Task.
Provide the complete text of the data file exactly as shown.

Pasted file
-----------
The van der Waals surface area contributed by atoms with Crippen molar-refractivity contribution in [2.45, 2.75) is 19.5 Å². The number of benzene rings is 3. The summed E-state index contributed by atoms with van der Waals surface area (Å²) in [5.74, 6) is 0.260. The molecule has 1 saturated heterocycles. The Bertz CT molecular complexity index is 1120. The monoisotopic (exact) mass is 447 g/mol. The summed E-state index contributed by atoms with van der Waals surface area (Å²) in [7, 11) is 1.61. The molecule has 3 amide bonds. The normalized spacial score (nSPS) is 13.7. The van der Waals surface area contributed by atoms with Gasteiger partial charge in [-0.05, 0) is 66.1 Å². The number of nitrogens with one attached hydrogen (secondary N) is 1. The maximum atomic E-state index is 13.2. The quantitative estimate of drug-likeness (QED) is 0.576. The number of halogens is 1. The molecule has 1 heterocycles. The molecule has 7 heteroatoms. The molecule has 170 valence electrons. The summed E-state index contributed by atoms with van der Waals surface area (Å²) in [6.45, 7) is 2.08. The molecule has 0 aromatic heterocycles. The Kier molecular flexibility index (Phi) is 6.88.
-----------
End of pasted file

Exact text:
The van der Waals surface area contributed by atoms with Crippen molar-refractivity contribution in [2.45, 2.75) is 19.5 Å². The number of benzene rings is 3. The summed E-state index contributed by atoms with van der Waals surface area (Å²) in [5.74, 6) is 0.260. The molecule has 1 saturated heterocycles. The Bertz CT molecular complexity index is 1120. The monoisotopic (exact) mass is 447 g/mol. The summed E-state index contributed by atoms with van der Waals surface area (Å²) in [7, 11) is 1.61. The molecule has 3 amide bonds. The normalized spacial score (nSPS) is 13.7. The van der Waals surface area contributed by atoms with Gasteiger partial charge in [-0.05, 0) is 66.1 Å². The number of nitrogens with one attached hydrogen (secondary N) is 1. The maximum atomic E-state index is 13.2. The quantitative estimate of drug-likeness (QED) is 0.576. The number of halogens is 1. The molecule has 1 heterocycles. The molecule has 7 heteroatoms. The molecule has 170 valence electrons. The summed E-state index contributed by atoms with van der Waals surface area (Å²) in [6.45, 7) is 2.08. The molecule has 0 aromatic heterocycles. The Kier molecular flexibility index (Phi) is 6.88.